where σ is the standard deviation of an observation under replicated conditions.

That is, declare a term as "important" until the cumulative model that includes the term has a residual standard deviation smaller than σ. In essence, we are allowing that we cannot demand a model fit any better than what we would obtain if we had replicated data; that is, we cannot demand that the residual standard deviation from any fitted model be any smaller than the (theoretical or actual) replication standard deviation. We can drive the fitted standard deviation down (by adding terms) until it achieves a value close to σ, but to attempt to drive it down further means that we are, in effect, trying to fit noise.

In practice, this criterion may be difficult to apply because

1. the engineer may not know σ;
2. the experiment might not have replication, and so a model-free estimate of σ is not obtainable.

For the current case study:

1. the engineer did not know σ;
2. the design (a 23 full factorial) did not have replication. The most common way of having replication in such designs is to have replicated center points at the center of the cube ((X1,X2,X3) = (0,0,0)).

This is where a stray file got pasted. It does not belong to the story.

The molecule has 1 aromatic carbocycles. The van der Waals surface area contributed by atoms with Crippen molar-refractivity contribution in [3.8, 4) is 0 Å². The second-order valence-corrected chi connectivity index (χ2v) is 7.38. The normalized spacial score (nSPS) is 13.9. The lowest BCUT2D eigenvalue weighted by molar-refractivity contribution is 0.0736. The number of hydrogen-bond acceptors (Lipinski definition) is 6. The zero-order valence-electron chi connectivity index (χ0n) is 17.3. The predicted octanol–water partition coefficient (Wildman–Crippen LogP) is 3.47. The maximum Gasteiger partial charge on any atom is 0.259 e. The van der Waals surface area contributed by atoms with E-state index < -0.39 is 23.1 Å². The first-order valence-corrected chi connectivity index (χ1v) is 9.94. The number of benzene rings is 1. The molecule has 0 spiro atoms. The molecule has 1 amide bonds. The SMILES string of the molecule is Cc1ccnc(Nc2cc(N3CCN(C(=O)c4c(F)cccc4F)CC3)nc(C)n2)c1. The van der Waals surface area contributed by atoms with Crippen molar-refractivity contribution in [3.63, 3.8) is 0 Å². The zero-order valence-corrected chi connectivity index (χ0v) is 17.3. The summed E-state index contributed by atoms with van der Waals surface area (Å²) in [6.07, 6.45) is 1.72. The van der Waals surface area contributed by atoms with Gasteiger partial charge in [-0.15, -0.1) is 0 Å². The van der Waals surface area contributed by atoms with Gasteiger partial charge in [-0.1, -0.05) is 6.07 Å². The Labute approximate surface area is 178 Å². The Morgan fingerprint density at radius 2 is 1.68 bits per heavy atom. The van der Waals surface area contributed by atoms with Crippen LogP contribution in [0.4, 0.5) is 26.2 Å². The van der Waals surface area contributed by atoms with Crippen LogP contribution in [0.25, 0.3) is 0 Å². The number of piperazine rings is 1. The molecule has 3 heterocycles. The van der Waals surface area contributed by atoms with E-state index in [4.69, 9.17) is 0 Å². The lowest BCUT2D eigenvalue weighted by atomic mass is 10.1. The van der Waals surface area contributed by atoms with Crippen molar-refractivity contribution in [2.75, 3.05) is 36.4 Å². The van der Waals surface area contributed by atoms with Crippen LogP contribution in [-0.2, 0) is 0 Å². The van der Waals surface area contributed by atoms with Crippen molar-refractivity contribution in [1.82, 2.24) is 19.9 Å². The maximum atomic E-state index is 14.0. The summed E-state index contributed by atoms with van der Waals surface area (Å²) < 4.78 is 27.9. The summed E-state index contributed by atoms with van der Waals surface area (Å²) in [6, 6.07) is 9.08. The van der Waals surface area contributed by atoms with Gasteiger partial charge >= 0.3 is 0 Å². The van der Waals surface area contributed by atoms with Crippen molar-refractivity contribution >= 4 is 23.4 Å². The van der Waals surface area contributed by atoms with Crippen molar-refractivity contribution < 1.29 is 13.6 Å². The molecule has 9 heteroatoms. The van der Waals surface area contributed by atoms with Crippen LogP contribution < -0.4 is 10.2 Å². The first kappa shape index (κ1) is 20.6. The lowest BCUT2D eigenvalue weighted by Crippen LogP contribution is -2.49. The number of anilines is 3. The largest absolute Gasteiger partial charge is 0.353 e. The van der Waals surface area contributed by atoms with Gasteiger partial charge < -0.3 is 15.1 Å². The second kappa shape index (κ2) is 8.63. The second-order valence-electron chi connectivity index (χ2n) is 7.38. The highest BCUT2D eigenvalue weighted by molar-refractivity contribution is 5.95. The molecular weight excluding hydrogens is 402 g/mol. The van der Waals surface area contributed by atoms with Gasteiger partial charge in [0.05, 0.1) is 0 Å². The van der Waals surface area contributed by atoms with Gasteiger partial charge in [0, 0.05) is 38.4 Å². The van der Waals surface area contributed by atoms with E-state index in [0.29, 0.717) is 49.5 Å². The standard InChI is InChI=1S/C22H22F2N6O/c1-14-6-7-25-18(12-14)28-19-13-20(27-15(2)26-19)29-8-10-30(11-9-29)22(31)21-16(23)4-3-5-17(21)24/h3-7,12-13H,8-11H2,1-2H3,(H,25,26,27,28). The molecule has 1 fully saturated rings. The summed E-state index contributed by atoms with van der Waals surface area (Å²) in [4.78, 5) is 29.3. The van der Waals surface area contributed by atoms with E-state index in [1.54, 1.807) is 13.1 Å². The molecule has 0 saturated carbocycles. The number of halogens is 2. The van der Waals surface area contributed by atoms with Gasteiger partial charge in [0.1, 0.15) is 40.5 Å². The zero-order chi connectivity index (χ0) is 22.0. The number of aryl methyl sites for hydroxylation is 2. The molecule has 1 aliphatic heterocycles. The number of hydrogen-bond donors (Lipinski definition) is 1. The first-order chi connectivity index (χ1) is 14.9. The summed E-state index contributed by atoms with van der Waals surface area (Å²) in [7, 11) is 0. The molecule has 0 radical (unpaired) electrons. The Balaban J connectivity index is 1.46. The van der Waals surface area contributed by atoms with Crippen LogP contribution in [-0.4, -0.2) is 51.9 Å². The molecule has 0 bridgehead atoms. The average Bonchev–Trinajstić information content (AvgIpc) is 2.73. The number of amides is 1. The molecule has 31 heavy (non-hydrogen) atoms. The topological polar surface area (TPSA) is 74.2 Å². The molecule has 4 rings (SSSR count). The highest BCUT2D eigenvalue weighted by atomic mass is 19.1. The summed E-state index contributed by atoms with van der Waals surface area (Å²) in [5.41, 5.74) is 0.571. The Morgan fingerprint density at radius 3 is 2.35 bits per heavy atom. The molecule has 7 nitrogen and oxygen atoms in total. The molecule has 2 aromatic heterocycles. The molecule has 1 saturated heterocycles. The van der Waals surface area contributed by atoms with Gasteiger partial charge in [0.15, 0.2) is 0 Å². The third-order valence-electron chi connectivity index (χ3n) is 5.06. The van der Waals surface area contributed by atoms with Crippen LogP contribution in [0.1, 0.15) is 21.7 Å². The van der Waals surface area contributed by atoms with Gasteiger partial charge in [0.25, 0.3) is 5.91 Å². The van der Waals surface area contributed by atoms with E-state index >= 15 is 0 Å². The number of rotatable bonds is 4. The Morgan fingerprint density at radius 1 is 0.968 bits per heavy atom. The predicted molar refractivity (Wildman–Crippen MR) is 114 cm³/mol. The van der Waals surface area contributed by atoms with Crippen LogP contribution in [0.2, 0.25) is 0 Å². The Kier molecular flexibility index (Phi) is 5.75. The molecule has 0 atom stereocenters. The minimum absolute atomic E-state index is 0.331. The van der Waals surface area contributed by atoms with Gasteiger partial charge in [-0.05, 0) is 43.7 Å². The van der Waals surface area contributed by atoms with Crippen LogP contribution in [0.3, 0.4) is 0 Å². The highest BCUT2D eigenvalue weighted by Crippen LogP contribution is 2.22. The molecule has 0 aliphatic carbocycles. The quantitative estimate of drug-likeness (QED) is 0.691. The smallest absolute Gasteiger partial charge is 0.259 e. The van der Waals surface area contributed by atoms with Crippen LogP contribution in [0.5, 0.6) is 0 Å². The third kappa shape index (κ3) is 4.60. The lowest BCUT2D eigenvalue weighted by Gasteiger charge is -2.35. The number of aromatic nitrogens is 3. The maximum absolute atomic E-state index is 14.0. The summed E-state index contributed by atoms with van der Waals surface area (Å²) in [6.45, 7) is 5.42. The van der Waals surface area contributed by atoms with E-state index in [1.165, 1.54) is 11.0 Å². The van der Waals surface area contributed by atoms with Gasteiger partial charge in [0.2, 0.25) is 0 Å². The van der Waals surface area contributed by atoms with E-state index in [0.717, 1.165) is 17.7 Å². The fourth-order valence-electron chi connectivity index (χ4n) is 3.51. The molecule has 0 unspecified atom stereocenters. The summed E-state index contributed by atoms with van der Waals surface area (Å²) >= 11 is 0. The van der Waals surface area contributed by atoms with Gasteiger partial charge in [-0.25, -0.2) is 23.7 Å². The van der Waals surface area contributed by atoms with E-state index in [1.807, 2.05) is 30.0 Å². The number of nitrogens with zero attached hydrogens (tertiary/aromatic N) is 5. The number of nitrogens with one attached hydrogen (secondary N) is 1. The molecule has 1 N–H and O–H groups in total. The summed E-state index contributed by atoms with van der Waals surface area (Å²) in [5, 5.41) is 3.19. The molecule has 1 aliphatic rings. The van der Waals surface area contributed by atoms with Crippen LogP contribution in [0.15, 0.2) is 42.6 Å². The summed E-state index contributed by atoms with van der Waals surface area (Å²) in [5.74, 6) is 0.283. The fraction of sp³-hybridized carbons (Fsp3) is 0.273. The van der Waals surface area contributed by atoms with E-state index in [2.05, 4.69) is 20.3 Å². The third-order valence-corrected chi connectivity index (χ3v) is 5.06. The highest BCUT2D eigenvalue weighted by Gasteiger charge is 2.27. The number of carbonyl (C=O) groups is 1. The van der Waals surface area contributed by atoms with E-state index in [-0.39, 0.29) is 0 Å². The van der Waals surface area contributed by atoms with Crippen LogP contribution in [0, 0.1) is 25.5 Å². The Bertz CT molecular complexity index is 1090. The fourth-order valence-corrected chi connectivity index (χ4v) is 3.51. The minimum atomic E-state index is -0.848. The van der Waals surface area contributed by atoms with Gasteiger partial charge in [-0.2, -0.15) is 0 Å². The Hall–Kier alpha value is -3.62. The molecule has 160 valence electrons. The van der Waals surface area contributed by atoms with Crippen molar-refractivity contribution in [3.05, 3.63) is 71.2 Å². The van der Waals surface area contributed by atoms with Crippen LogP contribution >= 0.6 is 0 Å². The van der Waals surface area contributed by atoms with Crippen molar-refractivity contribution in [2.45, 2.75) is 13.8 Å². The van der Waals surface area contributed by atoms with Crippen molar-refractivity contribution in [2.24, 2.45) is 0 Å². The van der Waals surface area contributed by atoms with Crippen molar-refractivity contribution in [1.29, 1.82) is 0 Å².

Thus for this current case, this criteria could not be used to yield a subset of "important" factors.

Conclusions In summary, the seven criteria for specifying "important" factors yielded the following for the eddy current data:

 Parameters, Engineering Significance: X1, X2 Parameters, Numerically Significant: X1, X2 Parameters, Statistically Significant: X1, X2, X2*X3 Parameters, Probability Plots: X1, X2 Effects, Youden Plot: X1, X2 Residual SD, Engineering Significance: all 7 terms Residual SD, Statistical Significance: not applicable

Such conflicting results are common. Arguably, the three most important criteria (listed in order of most important) are:

 Parameters, Probability Plots: X1, X2 Parameters, Engineering Significance: X1, X2 Residual SD, Engineering Significance: all 7 terms

Scanning all of the above, we thus declare the following consensus for the eddy current data:

1. Important Factors: X1 and X2
2. Parsimonious Prediction Equation:

$$\hat{Y} = 2.65875 + 1.55125 \cdot X_1 - 0.43375 \cdot X_2$$

(with a residual standard deviation of 0.30429 ohms)

Note that this is the initial model selection. We still need to perform model validation with a residual analysis.